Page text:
The limitations in range and hitting power resulting from the 6.5mm ammunition were supposedly noted during the China campaign, with the result that a new variant, the Type 99, was introduced in 1939. It was pretty much the old Arisaka, with one major difference. The Type 99 was chambered to fire a much more potent 7.7mm cartridge, which had in the initial stages of its design been copied directly from the British .303-inch round, which the Japanese were already using in some of their machineguns. Another distinguishing feature was a thin metal rod which fitted under the barrel, and could be extended to brace the rifle against the ground like a flimsy monopod. Otherwise there was not much difference between the Type 99 and the earlier rifle. The new Type 99 did not really get into service in large numbers until the second half of the war, 1942 or later, although by 1944 it was the main rifle in the hands of the troops facing the Americans in the Marianas and the Philippines, and was also being encountered frequently by the British in Burma. But the older 6.5mm Arisaka remained in widespread service until very late in the conflict, and was never completely replaced. The smaller rifle had one advantage in jungle combat, and that was its relatively limited report and muzzle flash (and the Japanese had a pretty good smokeless powder, at least until manufacturing went down the tubes late in the war) made it harder to locate the source of its fire in heavy foliage. Also, the shorter ranges of the average combat in the close cover of the jungle disguised one of the 6.5mm Arisaka’s greatest shortcomings, its lack of range, as the weapon was still capable of being plenty dangerous out to at a quarter mile or so (440 yds or 400 meters), which was the maximum for most serious infantry combat in World War II at any rate. But the greater punch of the 7.7mm not only resulted in better stopping power, but also could make a difference in shooting through all that foliage with lethal effect.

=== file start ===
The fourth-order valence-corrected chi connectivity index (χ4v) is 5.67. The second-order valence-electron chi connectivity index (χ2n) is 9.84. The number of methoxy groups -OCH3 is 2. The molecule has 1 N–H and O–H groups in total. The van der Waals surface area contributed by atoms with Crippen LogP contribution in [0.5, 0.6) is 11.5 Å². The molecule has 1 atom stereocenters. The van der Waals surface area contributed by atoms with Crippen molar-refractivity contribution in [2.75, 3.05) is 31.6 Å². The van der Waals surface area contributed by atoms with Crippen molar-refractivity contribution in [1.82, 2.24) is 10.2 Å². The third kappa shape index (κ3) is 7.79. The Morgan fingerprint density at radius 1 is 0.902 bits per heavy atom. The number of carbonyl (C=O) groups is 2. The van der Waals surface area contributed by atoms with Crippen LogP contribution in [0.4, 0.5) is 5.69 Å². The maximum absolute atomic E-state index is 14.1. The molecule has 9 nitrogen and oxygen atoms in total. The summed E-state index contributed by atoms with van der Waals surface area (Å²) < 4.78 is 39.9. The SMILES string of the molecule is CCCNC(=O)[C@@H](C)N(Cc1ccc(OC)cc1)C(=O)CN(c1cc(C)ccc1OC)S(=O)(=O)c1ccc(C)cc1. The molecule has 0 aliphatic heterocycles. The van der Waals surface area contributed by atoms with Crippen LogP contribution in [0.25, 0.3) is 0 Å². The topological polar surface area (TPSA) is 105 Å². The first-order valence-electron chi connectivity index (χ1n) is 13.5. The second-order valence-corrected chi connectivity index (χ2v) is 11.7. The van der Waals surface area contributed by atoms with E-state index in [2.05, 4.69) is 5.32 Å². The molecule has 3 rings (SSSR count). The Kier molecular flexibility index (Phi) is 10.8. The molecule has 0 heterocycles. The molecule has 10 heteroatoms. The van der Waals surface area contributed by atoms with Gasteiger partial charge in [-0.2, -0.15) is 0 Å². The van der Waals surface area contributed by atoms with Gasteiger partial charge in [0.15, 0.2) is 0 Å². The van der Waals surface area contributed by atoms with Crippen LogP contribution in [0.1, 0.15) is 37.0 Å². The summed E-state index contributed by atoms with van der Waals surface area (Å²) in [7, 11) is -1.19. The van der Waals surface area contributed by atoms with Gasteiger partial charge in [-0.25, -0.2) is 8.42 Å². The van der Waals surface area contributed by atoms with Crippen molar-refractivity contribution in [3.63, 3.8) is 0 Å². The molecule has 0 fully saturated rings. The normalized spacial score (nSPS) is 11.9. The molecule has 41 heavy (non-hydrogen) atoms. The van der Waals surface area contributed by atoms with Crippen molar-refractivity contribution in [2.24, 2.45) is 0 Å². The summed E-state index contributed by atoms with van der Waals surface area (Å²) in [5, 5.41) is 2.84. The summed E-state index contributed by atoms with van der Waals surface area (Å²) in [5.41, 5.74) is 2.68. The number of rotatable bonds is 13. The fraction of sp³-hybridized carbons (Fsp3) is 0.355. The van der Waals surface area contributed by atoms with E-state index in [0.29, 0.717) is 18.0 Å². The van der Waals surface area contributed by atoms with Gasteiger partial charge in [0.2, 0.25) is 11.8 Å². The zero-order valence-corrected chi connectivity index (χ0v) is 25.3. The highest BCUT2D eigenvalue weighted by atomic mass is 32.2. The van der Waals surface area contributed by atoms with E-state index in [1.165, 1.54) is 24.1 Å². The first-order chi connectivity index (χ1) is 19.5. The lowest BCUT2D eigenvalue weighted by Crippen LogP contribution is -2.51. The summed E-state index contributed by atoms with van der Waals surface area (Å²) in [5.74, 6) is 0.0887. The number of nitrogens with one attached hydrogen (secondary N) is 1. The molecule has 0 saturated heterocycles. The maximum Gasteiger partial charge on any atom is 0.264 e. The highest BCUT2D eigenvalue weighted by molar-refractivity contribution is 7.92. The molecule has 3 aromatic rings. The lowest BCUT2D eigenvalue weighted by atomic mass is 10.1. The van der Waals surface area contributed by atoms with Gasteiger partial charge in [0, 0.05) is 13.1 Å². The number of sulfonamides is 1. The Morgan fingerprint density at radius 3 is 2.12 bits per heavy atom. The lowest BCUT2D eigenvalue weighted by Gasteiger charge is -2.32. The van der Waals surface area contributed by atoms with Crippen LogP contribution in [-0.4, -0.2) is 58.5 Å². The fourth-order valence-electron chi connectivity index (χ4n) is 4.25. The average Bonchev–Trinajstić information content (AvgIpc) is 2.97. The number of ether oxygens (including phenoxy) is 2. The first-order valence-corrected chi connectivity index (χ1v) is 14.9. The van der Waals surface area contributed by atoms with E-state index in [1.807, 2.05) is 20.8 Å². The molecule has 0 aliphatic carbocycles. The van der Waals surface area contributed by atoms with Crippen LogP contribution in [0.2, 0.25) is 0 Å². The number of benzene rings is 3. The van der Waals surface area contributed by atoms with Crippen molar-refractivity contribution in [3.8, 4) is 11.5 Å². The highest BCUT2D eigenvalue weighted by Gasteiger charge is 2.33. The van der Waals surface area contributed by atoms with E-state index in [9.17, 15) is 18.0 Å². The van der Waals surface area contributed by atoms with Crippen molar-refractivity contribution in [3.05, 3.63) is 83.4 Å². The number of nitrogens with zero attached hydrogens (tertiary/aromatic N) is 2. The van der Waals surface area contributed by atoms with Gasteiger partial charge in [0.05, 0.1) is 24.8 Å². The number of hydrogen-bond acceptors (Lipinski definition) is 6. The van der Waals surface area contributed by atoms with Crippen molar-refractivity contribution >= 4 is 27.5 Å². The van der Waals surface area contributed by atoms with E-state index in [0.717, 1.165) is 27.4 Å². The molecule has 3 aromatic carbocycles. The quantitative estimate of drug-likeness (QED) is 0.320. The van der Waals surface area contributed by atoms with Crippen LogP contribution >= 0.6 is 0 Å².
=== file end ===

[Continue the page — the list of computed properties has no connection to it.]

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  6. 1 hour ago, J-BAR #18287 said:

    Geez, I wear socks to bed!

     

     

    That's weird.

    When I went in for the, ah, rear view camera testing,  I tired to leave off the little socks they gave me.  I kept pushing them off, the staff kept putting them back on me.  

  7. 13 hours ago, Alpo said:

    But she's doing it wrong.

     

    AnnMargrettryingtobreakherface.thumb.png.ea9affd0490eafefb089810dfc7dc46e.png

     

    I remember reading one time about some old cowboy who made a bet as to whether he could shoot the head off a chicken at 50 yards.

     

    So he draws his ole thumb buster, and cradled it very similar to the way she has it. But instead of his hand resting on his elbow he had the trigger guard resting on his elbow.

     

    The cylinder gap flash set his shirt sleeve on fire. And the recoil flipped the gun back far enough that the front sight stabbed him in the forehead. But he shot the head off the chicken.

     

     

    Here's the photo from which that was cropped:
    image.jpeg.b394737f7649111ef4e092381c6464dd.jpeg

     

    She's not gripping her elbow. She's not grabbing her shoulder.  That arm is just floating there.  When you see this stance in movies the gun hand will be over the middle of the forearm, with that support arm just floating in the air.

    As I wrote, it must be a Hollywood thing.

     

    I agree that IF you can lock up that supporting arm by grabbing the opposite elbow, shoulder, etc. you will have a more stable platform than classic Bullseye stance.  Maybe.  Some of those Bullseye shooters are rock steady.  And the Olympic shooters are like robots.  

     

  8. 54 minutes ago, Alpo said:

    It's not unsupported. If you're doing it correctly, your left hand is in your right elbow. So your right arm is helping to support your left arm. It's not as steady as a bench, but it is steadier than just sticking your right hand out there.

     

    But you really need to think about what gun you're going to use. You don't want to revolver, because of the gap flash. You don't want something with a heavy recoil because you don't want to get hit in the face. You don't want to automatic because you don't want the slide hitting you in the nose.

     

    Your best bet for that position would be something like a mild recoiling single shot. A Contender in 22 magnum. Something like that.

     

     

    Must be a Hollywood thing.  Every time I see it in the movies the left arm is out, unsupported, just bent at the elbow and floating there, and the gun hand is braced on it, or at least the right forearm is braced on it.  Never seen it in real life.